Reiter's syndrome (RS) is defined by an episode of peripheral arthritis of more than 1 month's duration occurring in association with urethritis and/or cervicitis and frequently accompanied by keratoderma blennorrhagicum, circinate balanitis, conjunctivitis, and stomatitis. The classic triad is arthritis, urethritis, and conjunctivitis.
RS appears linked to two factors: genetic factors, i.e., HLA-B27 in up to 75% of affected caucasians (8% incidence in unaffected caucasians) and enteric pathogens such as salmonella enteritidis, S.typhimurium, S. heidelberg; Yersinia enterocolitica, Y. pseudotuberculosis; Campylobacter fetus; Shigella flexneri. Two patterns are observed: the epidemic form, which follows venereal exposure, the most common type in the United States and the United Kingdom; and the postdysenteric form, the most common type of RS in continental Europe and North Africa.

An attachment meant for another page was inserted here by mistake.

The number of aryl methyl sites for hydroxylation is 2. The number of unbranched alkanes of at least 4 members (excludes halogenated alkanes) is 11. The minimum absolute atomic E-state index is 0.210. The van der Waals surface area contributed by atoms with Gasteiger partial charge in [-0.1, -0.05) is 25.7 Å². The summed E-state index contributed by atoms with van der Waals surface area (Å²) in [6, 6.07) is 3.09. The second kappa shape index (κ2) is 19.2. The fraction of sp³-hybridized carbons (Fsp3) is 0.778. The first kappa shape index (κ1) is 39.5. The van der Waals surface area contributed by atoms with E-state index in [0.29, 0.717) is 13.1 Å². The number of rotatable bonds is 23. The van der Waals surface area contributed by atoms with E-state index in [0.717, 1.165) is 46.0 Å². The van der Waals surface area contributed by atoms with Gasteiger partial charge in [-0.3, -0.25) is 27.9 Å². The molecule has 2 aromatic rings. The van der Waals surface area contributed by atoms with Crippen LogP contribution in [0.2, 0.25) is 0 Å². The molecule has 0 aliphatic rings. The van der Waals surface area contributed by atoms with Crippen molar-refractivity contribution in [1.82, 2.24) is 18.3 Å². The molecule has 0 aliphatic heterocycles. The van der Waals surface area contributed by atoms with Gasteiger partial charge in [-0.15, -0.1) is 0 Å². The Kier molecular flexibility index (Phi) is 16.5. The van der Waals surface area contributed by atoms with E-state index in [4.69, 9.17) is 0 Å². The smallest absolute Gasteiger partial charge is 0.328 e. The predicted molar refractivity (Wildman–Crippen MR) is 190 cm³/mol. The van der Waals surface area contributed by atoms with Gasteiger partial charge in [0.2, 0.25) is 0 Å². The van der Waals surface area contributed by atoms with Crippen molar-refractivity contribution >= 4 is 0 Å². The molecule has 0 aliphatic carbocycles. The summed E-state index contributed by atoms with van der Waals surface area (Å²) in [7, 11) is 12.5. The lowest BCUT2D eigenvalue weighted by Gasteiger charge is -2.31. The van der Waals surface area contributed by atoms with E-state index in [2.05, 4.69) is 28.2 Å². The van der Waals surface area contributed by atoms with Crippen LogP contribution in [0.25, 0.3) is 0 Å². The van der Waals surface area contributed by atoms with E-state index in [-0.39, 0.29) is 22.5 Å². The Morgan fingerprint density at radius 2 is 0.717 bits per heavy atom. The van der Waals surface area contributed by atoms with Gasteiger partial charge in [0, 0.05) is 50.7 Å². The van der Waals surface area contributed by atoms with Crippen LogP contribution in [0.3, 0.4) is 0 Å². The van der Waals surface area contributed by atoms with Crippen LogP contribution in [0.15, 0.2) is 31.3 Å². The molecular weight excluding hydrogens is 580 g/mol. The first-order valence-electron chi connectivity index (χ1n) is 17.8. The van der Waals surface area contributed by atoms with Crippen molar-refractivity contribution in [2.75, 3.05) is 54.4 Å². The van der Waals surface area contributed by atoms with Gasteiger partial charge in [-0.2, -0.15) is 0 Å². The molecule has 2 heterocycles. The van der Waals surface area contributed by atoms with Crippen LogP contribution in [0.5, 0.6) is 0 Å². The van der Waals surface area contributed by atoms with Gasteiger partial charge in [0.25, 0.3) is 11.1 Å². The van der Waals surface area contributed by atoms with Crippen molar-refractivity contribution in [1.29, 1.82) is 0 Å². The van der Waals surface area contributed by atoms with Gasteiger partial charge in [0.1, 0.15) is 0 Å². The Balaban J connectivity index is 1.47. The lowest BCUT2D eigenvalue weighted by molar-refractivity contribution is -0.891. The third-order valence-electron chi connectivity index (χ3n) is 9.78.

People of all races, age and sex can get Reiter syndrome, however, it is more common in young males. It is the most common form of arthritis affecting men between 20-40 years old. Common symptoms are:-
* Small, painless ulcers in the mouth, tongue, and glans penis.
* Skin redness or inflammation
* Burning or stinging on urination.
* Inflammation of the eye.
* Skin lesions on the palms and soles that may resemble psoriasis.
* Keratoderma blennorrhagica, these are patches of scaly skin on the palms, soles, trunk, or scalp of RS patients.
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